Mookie Betts receives 2016 Rawlings Gold Glove Award

BOSTON, MA - Boston Red Sox outfielder Mookie Betts received the 2016 American League Rawlings Gold Glove Award for right field, Rawlings announced tonight on ESPN.

The Gold Glove honors the best defenders at each position in each league. Major League managers and coaches, voting only within their league and unable to vote for players on their own teams, account for 75 percent of the selection process; the sabermetrics community accounts for the other 25 percent.

This marks the first career Gold Glove Award for Betts, who led American League outfielders with a .997 fielding percentage, committing only one error in 361 total chances. At only 24 years old, he is the youngest Red Sox player to win a Gold Glove Award at any position since Fred Lynn earned the honor in 1975 as a 23-year-old outfielder. 

According to FanGraphs, Betts' 32 defensive runs saved in 2016 were 10 more than any other player at any position. He was a part of four double plays-tied for most among major league outfielders-and recorded 14 assists, second-most among right fielders behind only Adam Eaton (15). The only other Red Sox player since 1960 to record as many as 14 assists as a right fielder is Dwight Evans, who reached that total four times.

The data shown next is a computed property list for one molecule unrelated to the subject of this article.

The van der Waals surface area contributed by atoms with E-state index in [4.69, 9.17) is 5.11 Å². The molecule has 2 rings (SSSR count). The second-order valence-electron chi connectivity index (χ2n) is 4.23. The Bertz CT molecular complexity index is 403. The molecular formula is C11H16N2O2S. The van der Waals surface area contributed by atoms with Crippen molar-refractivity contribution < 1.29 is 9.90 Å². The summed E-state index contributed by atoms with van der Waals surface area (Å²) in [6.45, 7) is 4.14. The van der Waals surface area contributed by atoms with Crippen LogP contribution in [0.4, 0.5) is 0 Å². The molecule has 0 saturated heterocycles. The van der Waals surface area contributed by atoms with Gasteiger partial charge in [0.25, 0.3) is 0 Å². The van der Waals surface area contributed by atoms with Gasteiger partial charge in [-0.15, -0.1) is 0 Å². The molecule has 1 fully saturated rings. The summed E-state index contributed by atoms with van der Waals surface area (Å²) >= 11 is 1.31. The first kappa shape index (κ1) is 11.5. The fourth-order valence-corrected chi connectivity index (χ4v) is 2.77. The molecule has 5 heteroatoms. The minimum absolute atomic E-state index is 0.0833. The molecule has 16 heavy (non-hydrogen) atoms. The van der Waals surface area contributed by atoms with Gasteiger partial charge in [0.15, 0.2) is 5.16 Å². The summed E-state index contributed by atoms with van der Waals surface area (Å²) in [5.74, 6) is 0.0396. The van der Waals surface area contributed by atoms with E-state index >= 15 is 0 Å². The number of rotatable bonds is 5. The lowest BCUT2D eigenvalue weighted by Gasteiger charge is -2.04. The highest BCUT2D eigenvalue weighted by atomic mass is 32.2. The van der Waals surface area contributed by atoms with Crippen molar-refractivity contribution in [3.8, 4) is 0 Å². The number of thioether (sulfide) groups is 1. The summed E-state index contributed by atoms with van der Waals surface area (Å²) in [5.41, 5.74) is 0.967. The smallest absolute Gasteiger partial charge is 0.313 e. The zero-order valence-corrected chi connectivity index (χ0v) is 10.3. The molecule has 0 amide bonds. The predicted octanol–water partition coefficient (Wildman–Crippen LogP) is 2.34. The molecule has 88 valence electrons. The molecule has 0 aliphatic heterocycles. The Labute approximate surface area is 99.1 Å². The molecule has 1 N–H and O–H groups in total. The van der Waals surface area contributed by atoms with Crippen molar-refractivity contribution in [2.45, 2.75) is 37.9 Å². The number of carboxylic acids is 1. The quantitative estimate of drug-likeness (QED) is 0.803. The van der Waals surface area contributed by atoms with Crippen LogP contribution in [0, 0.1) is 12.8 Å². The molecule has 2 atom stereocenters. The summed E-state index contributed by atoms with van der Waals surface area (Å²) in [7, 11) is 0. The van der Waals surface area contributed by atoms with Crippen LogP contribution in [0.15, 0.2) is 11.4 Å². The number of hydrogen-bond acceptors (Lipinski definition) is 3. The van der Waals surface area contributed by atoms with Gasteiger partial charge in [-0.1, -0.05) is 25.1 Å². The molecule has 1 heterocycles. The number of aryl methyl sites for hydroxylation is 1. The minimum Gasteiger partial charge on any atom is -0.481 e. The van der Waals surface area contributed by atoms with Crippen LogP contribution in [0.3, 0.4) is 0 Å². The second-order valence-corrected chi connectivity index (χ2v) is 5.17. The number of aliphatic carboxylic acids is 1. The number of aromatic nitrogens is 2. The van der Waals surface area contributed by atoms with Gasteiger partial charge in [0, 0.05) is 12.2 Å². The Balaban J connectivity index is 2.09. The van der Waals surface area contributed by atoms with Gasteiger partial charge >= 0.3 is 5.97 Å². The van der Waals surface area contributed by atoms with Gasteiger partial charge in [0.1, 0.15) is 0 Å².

Voted the starting right fielder in the 2016 MLB All-Star Game, Betts made each of his 157 regular-season starts at the position, more than any other major leaguer this season. He also led all right fielders in innings (1,381.2) and putouts (346) in 2016.

This is the 44th Gold Glove Award in Red Sox history-earned by 21 different players-since the award's inception in 1957. Betts is the 10th Red Sox player to win a Gold Glove Award as an outfielder, joining Shane Victorino, Jacoby Ellsbury, Ellis Burks, Dwight Evans, Fred Lynn, Carl Yastrzemski, Reggie Smith, Jackie Jensen, and Jimmy Piersall.

The Red Sox have earned at least one Gold Glove Award in seven of the last 12 seasons (since 2005), totaling 10 awards in that time. Prior to Betts, the club's last honoree was Dustin Pedroia in 2014.